Galveston oil spill backs up Gulf of Mexico traffic

Galveston oil spill: Crews cleaned and attempted to contain an oil spill in Galveston Bay Sunday. It's unclear exactly how much oil was spilled from a barge carrying nearly a million gallons Saturday.

By , Associated Press

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    A barge loaded with marine fuel oil sits partially submerged in the Houston Ship Channel, March 22. The bulk carrier Summer Wind, reported a collision between the Summer Wind and the barge, containing 924,000 gallons of fuel oil in Galveston Bay on Saturday, leaking an unknown amount of the fuel into the popular bird habitat.
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The cleanup of an unknown amount of thick, sticky oil that spilled into the Galveston Bay blocked traffic Sunday between the Gulf of Mexico and one of the world's busiest petrochemical transportation waterways, affecting all vessels, even cruise ships.

A barge carrying nearly a million gallons of marine fuel oil collided with a ship Saturday afternoon, springing a leak. Officials believe only one of the barge's tanks — which holds 168,000 gallons, was breached, though Coast Guard Petty Officer Andy Kendrick said Sunday it wasn't clear how much oil spilled.

Crews were skimming oil out of the water and containment booms were brought in to protect environmentally sensitive areas of the Houston ship channel, Kendrick said. The ship channel is closed from the mouth of the Houston ship channel, between Galveston Island and Bolivar Peninsula, Coast Guard Lt. Sam Danus said.

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"Unified command is aware of the situation and is communicating with the cruise ship companies," Danus said.

The area is home to popular bird habitats, especially during the approaching migratory shorebird season, but Kendrick said there have been no reports of wildlife being impacted.

The Texas City dike, a popular fishing spot that goes out into the Gulf for a few miles, is also closed. Lee Rilat, 58, owns Lee's Bait and Tackle, the last store before the access road to the dike, which was blocked by a police car on a breezy, overcast Sunday. If it weren't for the spill, Rilat's business would be hopping.

"This would be the first spring deal, the first real weekend for fishing," Rilat said. He says ships and barges have collided before, but this is the first time — at least this year — that someone has sprung a leak. His wife, Brenda Rilat, said sea fog was hanging over the bay Saturday.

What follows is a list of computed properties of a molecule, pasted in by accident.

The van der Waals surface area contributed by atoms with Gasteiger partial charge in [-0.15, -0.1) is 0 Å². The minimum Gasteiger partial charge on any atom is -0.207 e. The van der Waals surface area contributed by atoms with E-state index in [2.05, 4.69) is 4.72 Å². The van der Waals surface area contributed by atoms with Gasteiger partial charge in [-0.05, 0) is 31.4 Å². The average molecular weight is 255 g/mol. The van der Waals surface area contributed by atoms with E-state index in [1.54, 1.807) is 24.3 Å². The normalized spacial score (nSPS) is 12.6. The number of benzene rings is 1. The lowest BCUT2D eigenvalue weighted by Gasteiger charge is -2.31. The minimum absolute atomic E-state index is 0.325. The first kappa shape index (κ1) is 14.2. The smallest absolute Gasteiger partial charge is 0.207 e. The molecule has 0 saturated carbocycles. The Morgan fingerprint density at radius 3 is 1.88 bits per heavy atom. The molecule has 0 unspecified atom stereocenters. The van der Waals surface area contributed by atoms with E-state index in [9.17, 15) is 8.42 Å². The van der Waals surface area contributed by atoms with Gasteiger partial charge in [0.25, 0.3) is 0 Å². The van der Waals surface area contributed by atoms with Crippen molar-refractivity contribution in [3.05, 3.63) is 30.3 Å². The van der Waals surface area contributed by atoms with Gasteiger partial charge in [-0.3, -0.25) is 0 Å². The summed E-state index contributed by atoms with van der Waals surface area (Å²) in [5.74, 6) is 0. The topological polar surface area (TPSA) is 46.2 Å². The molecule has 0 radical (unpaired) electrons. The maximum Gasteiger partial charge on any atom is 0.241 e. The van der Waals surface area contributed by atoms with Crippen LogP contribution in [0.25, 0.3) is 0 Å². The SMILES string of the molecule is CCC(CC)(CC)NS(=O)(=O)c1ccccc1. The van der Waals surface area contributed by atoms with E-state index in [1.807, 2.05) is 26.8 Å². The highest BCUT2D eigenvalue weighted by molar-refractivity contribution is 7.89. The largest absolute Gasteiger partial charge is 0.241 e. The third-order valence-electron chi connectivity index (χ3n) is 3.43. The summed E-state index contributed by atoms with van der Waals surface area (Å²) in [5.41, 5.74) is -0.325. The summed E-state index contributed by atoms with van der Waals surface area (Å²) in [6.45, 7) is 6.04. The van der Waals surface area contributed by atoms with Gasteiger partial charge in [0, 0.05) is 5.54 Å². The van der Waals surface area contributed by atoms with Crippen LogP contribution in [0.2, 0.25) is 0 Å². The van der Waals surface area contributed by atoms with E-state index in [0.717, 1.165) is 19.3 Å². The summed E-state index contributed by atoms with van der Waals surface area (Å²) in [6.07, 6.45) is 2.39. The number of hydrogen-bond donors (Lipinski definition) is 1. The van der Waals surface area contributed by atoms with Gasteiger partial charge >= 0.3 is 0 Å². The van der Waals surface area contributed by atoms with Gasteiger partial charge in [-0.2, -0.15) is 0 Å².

Rilat, who's lived in the area most of his life, doesn't think the spill is too big of a deal.

"It'll be fine. Everything's going to be lovely. Mother Nature takes care of its own," he said.

The collision was still being investigated, the Coast Guard said.

The captain of the 585-foot ship, Summer Wind, reported the spill just after noon Saturday. Six crew members from the tow vessel, which was going from Texas City to Bolivar, were injured, the Coast Guard said.

Kirby Inland Marine, which owns the tow vessel and barge, is working with the Texas General Land Office and many other federal, state and nonprofit agencies to respond to the spill, The Coast Guard said. Tara Kilgore, an operations coordinator with Kirby Inland Marine, declined to comment Saturday.

Jim Suydam, spokesman for the Texas' General Land Office, described the type of oil the barge was carrying as "sticky, gooey, thick, tarry stuff."

"That stuff is terrible to have to clean up," he said.

Richard Gibbons, the conservation director of the Houston Audubon Society, said there is important shorebird habitat on both sides of the ship channel. One is the Bolivar Flats Shorebird Sanctuary just to the east, which Gibbons said attracts 50,000 to 70,000 shorebirds to shallow mud flats that are perfect foraging habitat.

"The timing really couldn't be much worse since we're approaching the peak shorebird migration season," Gibbons said. He added that tens of thousands of wintering birds remain in the area.

Monday marks the 25th anniversary of the Exxon Valdez spill off the coast of Alaska. Suydam said that spill spurred the creation of the General Land Office's Oil Spill and Prevention Division, which is funded by a tax on imported oil that the state legislature passed after the Valdez spill.

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